I'm a huge fan of the comments "Appreciative Reader" leaves on my blog posts. Which means, I agree with almost everything this person says.
I only wish that I could express myself as clearly and reasonably as Appreciative Reader does. He writes so expertly, I enjoy sharing his top performing comments in a blog post.
That's what I've done here.
I don't mean to disparage the views expressed by other commenters. No doubt some other people would find their arguments more impressive than Appreciative Reader's -- because they resonate more with the mystical/religious worldview of some of the other commenters.
I just find Appreciative Reader's description below of how science looks upon the unknown to be right-on. Scientists absolutely love the unknown.
That's what powers science: a passion to find new knowledge by expanding the borders of the known.
But here's the thing. As Appreciative Reader argues, it isn't possible to specify what lies in unknown territory. If that could be done, some of the unknown would have become known.
We can speculate and hypothesize about what lies in the darkness beyond the light of knowledge.
However, until that light illuminates a previously unknown entity, which enables people to assess the evidence for that thing and possibly admit it into the realm of the known, it makes no sense to speak of what's unknown as if it were demonstrably real.
Sure, God could exist. Sure, consciousness could exist apart from the brain. Sure, life after death could be true. These and many other "could's" are speculations that can't be accepted as fact until there's good reason to do so.
That doesn't stop individuals from claiming to have an experience of something unknown. It just prevents science-minded people from accepting those claims as being anything other than a personal experience. People claim all sorts of things that are highly unlikely, like alien abductions.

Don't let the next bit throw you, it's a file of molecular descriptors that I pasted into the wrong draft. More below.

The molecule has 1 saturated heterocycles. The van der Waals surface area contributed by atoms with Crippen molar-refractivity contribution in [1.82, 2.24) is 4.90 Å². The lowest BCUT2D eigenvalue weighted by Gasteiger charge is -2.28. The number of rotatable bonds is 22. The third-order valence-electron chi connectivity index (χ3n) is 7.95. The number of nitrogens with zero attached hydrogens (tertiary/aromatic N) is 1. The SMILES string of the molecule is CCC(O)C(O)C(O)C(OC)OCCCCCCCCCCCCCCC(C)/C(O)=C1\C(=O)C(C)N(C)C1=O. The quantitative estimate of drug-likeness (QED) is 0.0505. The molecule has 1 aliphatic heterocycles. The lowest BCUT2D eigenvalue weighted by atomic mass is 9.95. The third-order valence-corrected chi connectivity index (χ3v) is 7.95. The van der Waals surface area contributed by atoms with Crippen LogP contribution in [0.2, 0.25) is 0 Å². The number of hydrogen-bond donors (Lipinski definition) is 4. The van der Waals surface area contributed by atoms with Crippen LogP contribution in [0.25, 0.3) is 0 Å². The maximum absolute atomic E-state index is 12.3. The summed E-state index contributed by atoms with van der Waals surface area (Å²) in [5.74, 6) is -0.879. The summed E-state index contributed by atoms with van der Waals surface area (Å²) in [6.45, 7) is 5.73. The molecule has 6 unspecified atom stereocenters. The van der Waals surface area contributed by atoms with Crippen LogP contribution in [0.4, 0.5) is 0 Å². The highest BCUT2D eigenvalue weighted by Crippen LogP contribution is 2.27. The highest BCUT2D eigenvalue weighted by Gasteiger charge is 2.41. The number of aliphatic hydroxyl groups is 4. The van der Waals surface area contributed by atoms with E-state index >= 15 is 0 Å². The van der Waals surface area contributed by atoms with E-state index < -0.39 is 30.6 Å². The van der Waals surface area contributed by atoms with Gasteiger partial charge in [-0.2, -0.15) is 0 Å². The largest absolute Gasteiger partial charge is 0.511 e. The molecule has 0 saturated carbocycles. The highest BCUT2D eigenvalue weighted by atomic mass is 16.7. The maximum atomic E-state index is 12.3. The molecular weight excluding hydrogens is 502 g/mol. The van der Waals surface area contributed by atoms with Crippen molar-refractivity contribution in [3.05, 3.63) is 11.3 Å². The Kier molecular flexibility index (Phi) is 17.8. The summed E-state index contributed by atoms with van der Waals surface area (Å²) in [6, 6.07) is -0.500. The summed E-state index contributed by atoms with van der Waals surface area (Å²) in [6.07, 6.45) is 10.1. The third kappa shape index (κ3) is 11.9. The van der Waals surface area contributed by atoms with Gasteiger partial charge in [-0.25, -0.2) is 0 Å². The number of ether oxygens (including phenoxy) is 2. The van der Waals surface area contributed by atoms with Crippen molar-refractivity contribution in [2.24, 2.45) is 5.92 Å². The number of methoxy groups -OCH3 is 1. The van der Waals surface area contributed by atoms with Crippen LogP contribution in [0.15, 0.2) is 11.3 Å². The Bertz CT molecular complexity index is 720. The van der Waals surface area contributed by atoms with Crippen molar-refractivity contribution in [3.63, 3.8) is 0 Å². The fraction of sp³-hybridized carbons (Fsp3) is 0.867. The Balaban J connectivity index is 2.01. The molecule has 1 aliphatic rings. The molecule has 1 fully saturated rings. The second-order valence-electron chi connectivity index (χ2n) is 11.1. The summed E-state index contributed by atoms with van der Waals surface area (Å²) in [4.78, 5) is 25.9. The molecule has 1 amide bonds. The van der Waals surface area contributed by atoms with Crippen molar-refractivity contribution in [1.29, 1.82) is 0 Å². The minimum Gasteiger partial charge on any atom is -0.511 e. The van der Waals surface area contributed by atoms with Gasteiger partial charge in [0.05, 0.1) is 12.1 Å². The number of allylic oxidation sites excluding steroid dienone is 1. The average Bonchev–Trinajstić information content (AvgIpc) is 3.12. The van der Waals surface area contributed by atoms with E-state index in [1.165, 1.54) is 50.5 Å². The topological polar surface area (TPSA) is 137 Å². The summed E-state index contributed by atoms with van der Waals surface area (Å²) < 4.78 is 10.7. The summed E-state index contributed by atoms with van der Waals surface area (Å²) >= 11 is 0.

Saying so doesn't make it so. Evidence makes it so. Here's Appreciative Reader's comment.
In your last two comments you quoted these words of mine, ""Until such time, as we do know such exists substantially, we'll treat is as not existing. Be it consciousness, or be it fairies."
And you started out your comments with these words, developing this theme further in the rest of your two comments addressed to me :
Quoting you this time: "That system of belief would put an end to all science. Science is based on exactly the opposite. That the unknown exist, and that to understand reality we must investigate and learn. Many things do exist that are unknown. Your statement is tantamount to claiming the unknown doesn't exist."
This is exactly the kind of apparent ignorance about the nature and the implications of the scientific method that I'd spoken of on the other thread, that one sometimes comes across from people one would certainly expect to know better.
Not only that, this entirely misrepresents my own words, part of which you'd yourself quoted, to attempt to argue against a blatantly strawman version of my comments. The whys and the wherefores of this I'd rather not get into, but the 'what' of it is incontrovertible.
The latter portion of what I've just now said, first, as that is so much easier to establish.
Here's what I'd said in my own comment, that you've quoted from (and I quote these extracts verbatim):
"This isn't in any way to shut oneself off from the possibility of what might be. Nor is it to shut oneself into unreasonable closed-minded certainty that nothing beyond what is known might ever be known. All the possibilities of Mystery, with a capital M, are acknowledged, and indeed honored. But not accepted, until one has reason to."
"Nor does it stop one from performing one's own researches. Into science, or into technology. Into fairies, on into mystic realities. Into whatever appears promising to one, into whatever appeals to one."